During a turbulent period in ancient Egypt, common people turned to animal mummies to petition the gods, inspiring the rise of a massive religious industry
For decades, 30 boxes lay forgotten in the storage vaults of the Brooklyn Museum’s Egyptology department. The contents had not been catalogued, or even seen, since the 1930s and 40s, when they were purchased from the New-York Historical Society. But in 2009, curatorial assistant Kathy Zurek-Doule finally opened the boxes. Lying nestled inside each one was an elaborately wrapped mummy in the shape of an animal. Ibises, hawks, cats, dogs, snakes, and even a shrew were all represented in the collection, which had been amassed by a wealthy New York businessman in the mid-nineteenth century. Faced with an unexpected trove of objects unlike any other the museum has, Egyptology curator Edward Bleiberg and his team embarked on a comprehensive study of the mummies. The rediscovered objects gave Bleiberg the chance to investigate a question that has puzzled archaeologists ever since they first realized that vast animal cemeteries along the Nile hold millions of mummies: Why did the ancient Egyptians invest so much in the afterlife of creatures?
Unlike Greeks and Romans, ancient Egyptians believed animals possess a soul, or ba, just as humans do. “We forget how significant it is to ascribe a soul to an animal,” says Bleiberg. “For ancient Egyptians, animals were both physical and spiritual beings.” In fact, the ancient Egyptian language had no word for “animal” as a separate category until the spread of Christianity. Animal cults flourished outside the established state temples for much of Egyptian history and animals played a critical role in Egypt’s spiritual life. The gods themselves sometimes took animal form. Horus, the patron god of Egypt, was often portrayed with the head of a hawk; Thoth, the scribe god, was represented as an ibis or a baboon; and the fertility goddess Hathor was depicted as a cow. Even the pharaohs revered animals, and at least a few royal pets were mummified. In 1400 B.C., the pharaoh Amenhotep II went to the afterlife accompanied by his hunting dog, and a decade later his heir Thutmose IV was buried with a royal cat.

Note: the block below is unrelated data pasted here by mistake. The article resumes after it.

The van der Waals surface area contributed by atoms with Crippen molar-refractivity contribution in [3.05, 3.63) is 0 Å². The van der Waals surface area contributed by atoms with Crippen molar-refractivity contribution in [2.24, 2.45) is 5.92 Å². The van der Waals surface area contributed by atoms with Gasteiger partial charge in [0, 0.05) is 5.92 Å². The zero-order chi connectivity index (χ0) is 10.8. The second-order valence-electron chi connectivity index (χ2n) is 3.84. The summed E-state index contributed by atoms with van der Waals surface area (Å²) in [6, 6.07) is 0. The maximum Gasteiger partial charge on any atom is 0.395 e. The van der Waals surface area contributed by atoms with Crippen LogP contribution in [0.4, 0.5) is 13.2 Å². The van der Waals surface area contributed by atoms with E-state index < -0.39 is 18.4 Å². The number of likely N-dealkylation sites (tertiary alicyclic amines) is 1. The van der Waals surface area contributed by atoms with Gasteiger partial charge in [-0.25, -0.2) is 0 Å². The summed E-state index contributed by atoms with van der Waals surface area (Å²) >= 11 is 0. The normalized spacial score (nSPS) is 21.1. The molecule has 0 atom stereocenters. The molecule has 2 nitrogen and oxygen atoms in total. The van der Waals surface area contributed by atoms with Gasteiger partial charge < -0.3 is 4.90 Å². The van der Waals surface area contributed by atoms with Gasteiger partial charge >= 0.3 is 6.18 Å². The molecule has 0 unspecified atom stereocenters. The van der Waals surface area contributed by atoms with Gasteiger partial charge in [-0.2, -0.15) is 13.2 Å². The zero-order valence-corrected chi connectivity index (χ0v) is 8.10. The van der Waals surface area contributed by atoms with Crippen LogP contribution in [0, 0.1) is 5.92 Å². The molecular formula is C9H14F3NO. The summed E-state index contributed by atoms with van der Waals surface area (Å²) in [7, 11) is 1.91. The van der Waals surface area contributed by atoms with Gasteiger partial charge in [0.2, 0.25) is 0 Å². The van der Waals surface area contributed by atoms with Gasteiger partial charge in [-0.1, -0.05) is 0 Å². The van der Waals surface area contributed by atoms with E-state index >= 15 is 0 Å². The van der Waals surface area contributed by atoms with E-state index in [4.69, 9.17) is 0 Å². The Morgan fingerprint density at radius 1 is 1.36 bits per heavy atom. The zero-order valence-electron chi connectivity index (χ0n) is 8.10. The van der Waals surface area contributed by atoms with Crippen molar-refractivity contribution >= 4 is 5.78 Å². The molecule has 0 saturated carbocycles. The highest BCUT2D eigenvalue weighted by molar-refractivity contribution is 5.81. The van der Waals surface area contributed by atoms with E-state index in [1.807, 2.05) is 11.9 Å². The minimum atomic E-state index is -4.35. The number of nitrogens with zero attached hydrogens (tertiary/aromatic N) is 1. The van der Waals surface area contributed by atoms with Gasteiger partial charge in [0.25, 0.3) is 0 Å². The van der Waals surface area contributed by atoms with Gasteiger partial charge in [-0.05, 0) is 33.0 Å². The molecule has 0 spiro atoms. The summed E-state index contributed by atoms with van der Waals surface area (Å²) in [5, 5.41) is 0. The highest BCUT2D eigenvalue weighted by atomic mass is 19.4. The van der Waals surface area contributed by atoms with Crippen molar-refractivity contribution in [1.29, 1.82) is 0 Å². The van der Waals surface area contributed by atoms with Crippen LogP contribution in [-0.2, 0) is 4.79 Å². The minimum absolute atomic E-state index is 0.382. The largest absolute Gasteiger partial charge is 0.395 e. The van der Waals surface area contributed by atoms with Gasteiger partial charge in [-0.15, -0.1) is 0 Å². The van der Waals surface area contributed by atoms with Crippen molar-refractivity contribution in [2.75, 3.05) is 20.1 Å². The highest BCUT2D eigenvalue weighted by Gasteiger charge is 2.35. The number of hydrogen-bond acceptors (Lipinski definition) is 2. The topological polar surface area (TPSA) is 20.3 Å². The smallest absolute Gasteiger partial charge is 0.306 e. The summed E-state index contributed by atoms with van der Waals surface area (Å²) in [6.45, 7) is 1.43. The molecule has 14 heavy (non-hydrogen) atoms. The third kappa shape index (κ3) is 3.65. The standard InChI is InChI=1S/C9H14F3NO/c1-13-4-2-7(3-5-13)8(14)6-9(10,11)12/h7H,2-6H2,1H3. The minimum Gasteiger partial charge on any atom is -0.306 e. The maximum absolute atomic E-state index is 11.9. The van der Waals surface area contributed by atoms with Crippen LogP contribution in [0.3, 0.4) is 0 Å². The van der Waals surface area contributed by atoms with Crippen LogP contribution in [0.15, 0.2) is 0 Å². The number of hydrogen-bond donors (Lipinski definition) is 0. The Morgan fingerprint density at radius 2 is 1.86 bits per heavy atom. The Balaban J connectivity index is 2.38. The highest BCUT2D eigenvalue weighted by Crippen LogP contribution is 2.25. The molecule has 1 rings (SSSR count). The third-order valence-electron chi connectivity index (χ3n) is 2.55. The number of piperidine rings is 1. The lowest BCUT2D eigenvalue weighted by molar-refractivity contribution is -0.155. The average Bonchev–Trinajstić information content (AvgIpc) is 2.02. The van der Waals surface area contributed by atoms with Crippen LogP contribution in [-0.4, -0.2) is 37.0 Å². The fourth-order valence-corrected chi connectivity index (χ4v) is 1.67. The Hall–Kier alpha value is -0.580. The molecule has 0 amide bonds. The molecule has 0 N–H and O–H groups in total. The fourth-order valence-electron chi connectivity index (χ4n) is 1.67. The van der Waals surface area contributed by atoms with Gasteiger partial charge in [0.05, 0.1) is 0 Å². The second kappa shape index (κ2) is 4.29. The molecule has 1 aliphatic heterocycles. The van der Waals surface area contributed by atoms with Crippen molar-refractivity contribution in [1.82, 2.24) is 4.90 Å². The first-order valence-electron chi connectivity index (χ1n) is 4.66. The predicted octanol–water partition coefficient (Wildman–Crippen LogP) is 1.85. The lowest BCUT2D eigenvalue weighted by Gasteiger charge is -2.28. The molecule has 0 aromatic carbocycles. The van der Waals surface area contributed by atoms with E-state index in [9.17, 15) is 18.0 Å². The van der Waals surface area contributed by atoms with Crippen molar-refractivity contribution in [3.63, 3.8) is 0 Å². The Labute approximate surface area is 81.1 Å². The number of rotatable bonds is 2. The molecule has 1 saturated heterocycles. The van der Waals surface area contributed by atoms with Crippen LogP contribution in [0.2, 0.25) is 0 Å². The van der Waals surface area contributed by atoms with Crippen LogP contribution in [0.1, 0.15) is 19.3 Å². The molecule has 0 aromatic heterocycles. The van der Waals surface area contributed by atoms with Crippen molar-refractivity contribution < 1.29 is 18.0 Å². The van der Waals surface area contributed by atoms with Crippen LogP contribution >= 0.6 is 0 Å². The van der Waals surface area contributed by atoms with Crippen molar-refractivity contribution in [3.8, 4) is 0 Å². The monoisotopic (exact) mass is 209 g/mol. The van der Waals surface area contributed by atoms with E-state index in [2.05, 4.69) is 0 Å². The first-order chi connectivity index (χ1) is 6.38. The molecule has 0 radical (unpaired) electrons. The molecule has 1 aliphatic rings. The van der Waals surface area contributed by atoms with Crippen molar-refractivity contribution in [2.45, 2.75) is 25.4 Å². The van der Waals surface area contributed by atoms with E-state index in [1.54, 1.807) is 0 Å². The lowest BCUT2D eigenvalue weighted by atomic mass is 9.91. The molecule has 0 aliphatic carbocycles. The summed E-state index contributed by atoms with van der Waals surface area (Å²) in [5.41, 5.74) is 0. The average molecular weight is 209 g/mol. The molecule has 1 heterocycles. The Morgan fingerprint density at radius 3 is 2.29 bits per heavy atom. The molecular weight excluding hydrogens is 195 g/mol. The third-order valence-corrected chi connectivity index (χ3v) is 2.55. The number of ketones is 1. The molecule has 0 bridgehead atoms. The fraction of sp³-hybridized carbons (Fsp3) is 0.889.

However, large numbers of mummies in dedicated animal necropolises did not appear until after the fall of the New Kingdom, around 1075 B.C. During the subsequent chaotic 400-year span known as the Third Intermediate Period, the central Egyptian state collapsed and a series of local dynasties and foreign kings rose and fell in rapid succession. This time is often depicted as calamitous in official accounts, but Bleiberg notes that during the First Intermediate Period, a similarly chaotic era without central authority that lasted from 2181 to 2055 B.C., life for the average Egyptian went on as normal. In fact, University of Cambridge Egyptologist Barry Kemp has shown that villagers were relatively prosperous during this time, perhaps because they paid taxes only to local authorities, and not to the central state. If life in the Third Intermediate Period was similar, then the average Egyptian may have had more disposable income. With no pharaoh to mediate Egypt’s relationship to the gods, and with foreigners undermining religious traditions, there was also a turn to personal piety among the general public. “Without the pharaoh, people needed to approach the gods on their own,” says Bleiberg.